Monday, September 13, 2010

Weather & Climate

How it Affects Osprey Reproduction

2003 was one of the worst year's for osprey in New Jersey. Here is an excerpt from the 2003 New Jersey Osprey Project Newsletter:

"While the statewide average production was 0.86 young per active nest, it was somewhat better in Delaware Bay nests, at 1.09, than in Atlantic Coast nests, 0.73.  Productivity was depressed at all study areas, however, from Raritan Bay to Cape May to Delaware Bay.  Overall, productivity was down 27% from the 1997-2002 average of 1.18 young per nest.  This year it hovered close to the 0.80 young per nest considered necessary to maintain a population.

The most likely cause of this year’s nest failures is the weather during April and May, when ospreys were incubating and just hatching.  It was unusually cool and wet, and those conditions can have several implications for ospreys:  the high precipitation may have delayed fish migration and spawning, making prey harder to find; it may also have increased water turbidity, making it more difficult for ospreys to see fish.  As ospreys spent more time hunting with less success, their incubating partners may have been forced to leave the nest – exposing eggs or young chicks to weather and predators – to hunt for themselves.  In addition, we found that many young nestlings died when they were just two to three weeks old in June and early July, most from starvation, so the effects of the cool spring were far-reaching.  Unlike previous years when nest success declined in one region or another (primarily the Atlantic Coast), this year’s problems were statewide, which supports the theory that weather was the predominant cause." -- Kathleen Clark, Principal Zoologist, Endangered and Nongame Species Program.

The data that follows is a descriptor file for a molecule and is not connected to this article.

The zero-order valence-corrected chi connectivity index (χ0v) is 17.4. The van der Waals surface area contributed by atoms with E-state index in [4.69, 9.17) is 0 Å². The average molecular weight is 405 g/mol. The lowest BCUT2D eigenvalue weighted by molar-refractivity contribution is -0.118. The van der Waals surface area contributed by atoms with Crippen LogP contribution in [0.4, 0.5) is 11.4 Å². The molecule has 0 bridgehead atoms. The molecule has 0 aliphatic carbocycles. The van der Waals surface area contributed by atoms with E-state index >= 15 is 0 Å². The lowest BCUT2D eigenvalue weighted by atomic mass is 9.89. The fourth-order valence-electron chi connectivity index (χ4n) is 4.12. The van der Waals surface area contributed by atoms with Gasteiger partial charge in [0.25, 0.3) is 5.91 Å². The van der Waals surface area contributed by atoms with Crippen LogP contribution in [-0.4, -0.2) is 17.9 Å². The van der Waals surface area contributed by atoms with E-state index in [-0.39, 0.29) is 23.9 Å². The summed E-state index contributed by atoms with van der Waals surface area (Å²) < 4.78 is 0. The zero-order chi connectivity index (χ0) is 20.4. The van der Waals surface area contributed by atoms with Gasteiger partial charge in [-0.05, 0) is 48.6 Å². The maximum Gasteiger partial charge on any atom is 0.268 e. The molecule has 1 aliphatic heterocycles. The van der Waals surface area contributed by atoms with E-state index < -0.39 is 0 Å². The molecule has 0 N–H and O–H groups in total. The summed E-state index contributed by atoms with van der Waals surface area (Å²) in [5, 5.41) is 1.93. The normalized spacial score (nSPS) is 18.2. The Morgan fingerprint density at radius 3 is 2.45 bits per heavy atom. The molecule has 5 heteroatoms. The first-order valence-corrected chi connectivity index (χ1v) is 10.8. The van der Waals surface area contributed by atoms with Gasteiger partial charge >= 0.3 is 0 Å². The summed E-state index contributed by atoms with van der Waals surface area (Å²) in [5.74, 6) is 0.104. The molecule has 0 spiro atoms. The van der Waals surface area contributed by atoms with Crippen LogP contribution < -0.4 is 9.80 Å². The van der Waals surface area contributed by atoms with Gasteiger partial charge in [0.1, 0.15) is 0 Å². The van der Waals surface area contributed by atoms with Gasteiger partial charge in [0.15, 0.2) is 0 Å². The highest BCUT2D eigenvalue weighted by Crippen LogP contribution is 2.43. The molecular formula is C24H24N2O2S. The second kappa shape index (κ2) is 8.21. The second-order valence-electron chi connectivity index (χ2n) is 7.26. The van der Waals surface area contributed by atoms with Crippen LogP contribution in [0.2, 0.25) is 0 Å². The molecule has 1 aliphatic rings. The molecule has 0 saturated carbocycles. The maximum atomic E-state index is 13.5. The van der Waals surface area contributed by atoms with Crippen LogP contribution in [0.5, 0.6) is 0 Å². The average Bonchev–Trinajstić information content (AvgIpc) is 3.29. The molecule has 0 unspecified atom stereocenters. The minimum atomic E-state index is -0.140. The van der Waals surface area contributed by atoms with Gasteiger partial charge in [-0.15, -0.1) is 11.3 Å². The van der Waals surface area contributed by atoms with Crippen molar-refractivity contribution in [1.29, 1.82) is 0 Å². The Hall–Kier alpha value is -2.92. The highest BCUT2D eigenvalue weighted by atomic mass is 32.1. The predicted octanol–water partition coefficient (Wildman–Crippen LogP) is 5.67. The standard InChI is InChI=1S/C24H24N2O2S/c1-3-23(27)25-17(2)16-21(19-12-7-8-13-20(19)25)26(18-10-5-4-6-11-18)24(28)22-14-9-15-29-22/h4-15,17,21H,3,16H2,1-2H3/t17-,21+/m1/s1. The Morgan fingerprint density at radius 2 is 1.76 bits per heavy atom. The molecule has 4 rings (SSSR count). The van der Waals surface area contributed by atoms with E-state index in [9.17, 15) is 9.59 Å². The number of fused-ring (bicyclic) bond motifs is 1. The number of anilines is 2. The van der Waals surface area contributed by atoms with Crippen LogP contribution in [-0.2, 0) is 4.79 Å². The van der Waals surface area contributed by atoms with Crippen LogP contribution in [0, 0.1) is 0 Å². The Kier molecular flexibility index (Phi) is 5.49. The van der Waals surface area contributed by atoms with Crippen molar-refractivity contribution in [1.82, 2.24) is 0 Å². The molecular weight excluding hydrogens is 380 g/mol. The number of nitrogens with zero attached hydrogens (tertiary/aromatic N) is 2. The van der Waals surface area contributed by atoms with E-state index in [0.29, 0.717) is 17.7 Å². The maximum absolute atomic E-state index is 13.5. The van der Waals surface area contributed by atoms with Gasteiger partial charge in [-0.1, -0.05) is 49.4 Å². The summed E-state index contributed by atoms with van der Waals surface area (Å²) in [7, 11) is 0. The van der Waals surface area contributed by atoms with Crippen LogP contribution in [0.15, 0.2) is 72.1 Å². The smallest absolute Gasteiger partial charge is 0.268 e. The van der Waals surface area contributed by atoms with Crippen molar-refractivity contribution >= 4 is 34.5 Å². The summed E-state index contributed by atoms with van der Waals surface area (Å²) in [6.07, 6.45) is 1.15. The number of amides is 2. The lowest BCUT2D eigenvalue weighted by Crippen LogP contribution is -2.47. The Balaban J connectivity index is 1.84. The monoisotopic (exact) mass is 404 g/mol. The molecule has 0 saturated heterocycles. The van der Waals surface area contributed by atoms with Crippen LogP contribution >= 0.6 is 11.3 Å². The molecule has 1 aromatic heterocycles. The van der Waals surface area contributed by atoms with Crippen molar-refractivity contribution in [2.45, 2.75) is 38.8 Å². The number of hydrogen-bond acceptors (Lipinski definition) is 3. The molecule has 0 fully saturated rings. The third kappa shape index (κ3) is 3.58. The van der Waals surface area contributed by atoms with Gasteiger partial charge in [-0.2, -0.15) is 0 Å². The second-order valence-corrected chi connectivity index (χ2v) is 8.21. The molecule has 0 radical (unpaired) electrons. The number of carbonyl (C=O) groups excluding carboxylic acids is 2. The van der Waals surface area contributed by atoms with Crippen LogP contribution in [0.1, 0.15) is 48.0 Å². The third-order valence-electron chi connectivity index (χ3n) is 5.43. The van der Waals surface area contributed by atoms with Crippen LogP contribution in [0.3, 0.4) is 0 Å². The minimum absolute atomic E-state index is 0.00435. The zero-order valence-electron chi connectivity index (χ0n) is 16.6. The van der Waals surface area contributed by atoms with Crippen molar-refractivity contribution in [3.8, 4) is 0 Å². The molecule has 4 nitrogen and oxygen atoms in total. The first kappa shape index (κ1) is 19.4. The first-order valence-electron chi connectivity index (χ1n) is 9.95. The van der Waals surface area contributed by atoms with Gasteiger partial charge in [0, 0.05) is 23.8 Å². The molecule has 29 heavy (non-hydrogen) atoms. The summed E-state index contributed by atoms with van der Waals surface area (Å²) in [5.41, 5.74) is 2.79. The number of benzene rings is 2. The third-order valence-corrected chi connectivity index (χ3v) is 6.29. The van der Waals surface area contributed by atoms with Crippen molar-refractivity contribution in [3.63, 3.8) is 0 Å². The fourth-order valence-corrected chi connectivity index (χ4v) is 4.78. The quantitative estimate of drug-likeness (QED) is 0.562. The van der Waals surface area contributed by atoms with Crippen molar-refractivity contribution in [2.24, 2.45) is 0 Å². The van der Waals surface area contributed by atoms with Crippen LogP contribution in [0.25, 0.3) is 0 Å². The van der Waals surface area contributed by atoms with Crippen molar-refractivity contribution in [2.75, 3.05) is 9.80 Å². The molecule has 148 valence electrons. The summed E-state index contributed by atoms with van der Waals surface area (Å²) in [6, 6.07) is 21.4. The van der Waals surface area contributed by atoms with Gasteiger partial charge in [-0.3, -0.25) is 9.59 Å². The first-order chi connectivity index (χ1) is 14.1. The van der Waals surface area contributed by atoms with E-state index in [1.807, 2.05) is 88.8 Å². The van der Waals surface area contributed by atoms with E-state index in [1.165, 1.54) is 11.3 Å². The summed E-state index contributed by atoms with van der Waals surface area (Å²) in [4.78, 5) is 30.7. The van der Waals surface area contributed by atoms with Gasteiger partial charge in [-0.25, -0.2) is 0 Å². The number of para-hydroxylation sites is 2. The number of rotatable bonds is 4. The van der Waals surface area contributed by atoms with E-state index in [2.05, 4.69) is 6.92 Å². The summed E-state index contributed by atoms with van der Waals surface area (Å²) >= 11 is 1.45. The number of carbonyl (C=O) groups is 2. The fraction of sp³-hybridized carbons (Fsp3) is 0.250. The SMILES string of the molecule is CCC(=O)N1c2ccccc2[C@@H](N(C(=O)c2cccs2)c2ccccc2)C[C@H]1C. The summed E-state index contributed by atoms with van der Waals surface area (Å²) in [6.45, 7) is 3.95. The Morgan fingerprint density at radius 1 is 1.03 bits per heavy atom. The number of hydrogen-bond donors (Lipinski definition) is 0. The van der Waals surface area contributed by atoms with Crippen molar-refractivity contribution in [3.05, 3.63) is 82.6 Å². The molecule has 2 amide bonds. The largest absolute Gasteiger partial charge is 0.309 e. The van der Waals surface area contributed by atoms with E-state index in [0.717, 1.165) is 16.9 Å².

Courtesy NJ Office of the State Climatologist.

No doubt we all know we had a HOT summer! It seems to have helped boost the osprey populations reproductive rate in all areas from Raritan Bay south to Cape May and west to Salem County, except for one area, Sedge Islands WMA. Its unclear why the Sedge population did not do as well this year. The productivity at Sedge varies from year to year, while the number of active nests has remained very similar (between 21 to 28 active nests from 2005 to 2010). Productivity peaked in 2008 and was at its lowest in 2003.

Courtesy NJ Office of the State Climatologist.

 A warm and dry climate will make nesting attempts more successful, while calm conditions will make foraging attempts more successful. Many bald eagle nests failed this year most likely from the wet conditions in February and March (when young nestlings are more vulnerable to harsh weather). Timing is everything. Osprey feed a variety of species of fish. Whatever is plentiful. This year menhaden was very plentiful off-shore. Boats from New England even came down to catch it for use as bait in the lobster fishery. Calm weather probably made it much easier to see and catch fish this year. Turbidity in water in calm weather is reduced so in-shore and off-shore waters were pretty clear. To be able to successfully raise young, male osprey need to supply a large amount of food to the female from coopulation through to when the young fledge (from early April to early-mid July). They need about 6 lbs. of fish a day to sustain themselves. Of 304 nests that were occupied (with a known outcome) 114 of them produced 3 or more young. Three nests produced 4 young. Outstanding results that will be summarized in the 2010 New Jersey Osprey Project Newsletter, which I'll be working on over the next week.

Osprey nestling giving Eric Sambol the stare down. © Eric Sambol.

On another note, we hit a whole bunch of milestones this year! Here's one: Volunteers and biologists surveyed more nests this year than any other year (when not conducting an aerial survey). 350 nests were observed as being occupied by a pair of ospreys. Previously the highest count was 288 nests. 70% of the population was covered this year! I just want to thank all our awesome volunteers who access many of these nests to band the young for future tracking and to all the other volunteers who report new nests in areas we don't routinely survey! Thanks!

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